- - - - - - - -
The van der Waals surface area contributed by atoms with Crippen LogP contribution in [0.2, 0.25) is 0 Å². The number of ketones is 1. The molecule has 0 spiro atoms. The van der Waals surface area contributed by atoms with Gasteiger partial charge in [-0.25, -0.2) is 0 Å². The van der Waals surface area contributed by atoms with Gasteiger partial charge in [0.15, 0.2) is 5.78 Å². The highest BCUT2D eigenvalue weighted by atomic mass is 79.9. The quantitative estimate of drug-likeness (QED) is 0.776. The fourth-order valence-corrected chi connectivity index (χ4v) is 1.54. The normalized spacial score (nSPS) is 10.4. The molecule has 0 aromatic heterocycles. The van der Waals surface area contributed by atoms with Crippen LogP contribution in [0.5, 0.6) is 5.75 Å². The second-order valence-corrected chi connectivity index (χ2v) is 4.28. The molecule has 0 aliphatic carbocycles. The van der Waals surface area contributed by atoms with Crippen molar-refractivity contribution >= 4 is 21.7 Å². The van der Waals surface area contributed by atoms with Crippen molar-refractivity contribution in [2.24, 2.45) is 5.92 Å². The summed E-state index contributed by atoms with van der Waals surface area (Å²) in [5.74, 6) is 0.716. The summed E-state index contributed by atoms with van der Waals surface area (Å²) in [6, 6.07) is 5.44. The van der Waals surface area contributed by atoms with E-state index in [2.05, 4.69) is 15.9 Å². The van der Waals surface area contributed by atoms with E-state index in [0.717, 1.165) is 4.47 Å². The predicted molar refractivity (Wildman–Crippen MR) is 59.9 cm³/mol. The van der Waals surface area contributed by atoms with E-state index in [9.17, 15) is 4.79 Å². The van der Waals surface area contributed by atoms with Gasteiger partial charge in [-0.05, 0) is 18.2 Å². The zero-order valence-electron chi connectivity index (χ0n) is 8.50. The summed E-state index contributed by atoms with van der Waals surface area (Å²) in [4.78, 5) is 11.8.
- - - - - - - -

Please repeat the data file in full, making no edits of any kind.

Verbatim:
The van der Waals surface area contributed by atoms with Crippen LogP contribution in [0.2, 0.25) is 0 Å². The number of ketones is 1. The molecule has 0 spiro atoms. The van der Waals surface area contributed by atoms with Gasteiger partial charge in [-0.25, -0.2) is 0 Å². The van der Waals surface area contributed by atoms with Gasteiger partial charge in [0.15, 0.2) is 5.78 Å². The highest BCUT2D eigenvalue weighted by atomic mass is 79.9. The quantitative estimate of drug-likeness (QED) is 0.776. The fourth-order valence-corrected chi connectivity index (χ4v) is 1.54. The normalized spacial score (nSPS) is 10.4. The molecule has 0 aromatic heterocycles. The van der Waals surface area contributed by atoms with Crippen LogP contribution in [0.5, 0.6) is 5.75 Å². The second-order valence-corrected chi connectivity index (χ2v) is 4.28. The molecule has 0 aliphatic carbocycles. The van der Waals surface area contributed by atoms with Crippen molar-refractivity contribution >= 4 is 21.7 Å². The van der Waals surface area contributed by atoms with Crippen molar-refractivity contribution in [2.24, 2.45) is 5.92 Å². The summed E-state index contributed by atoms with van der Waals surface area (Å²) in [5.74, 6) is 0.716. The summed E-state index contributed by atoms with van der Waals surface area (Å²) in [6, 6.07) is 5.44. The van der Waals surface area contributed by atoms with E-state index in [2.05, 4.69) is 15.9 Å². The van der Waals surface area contributed by atoms with E-state index in [0.717, 1.165) is 4.47 Å². The predicted molar refractivity (Wildman–Crippen MR) is 59.9 cm³/mol. The van der Waals surface area contributed by atoms with E-state index in [9.17, 15) is 4.79 Å². The van der Waals surface area contributed by atoms with Gasteiger partial charge in [-0.05, 0) is 18.2 Å². The zero-order valence-electron chi connectivity index (χ0n) is 8.50. The summed E-state index contributed by atoms with van der Waals surface area (Å²) in [4.78, 5) is 11.8.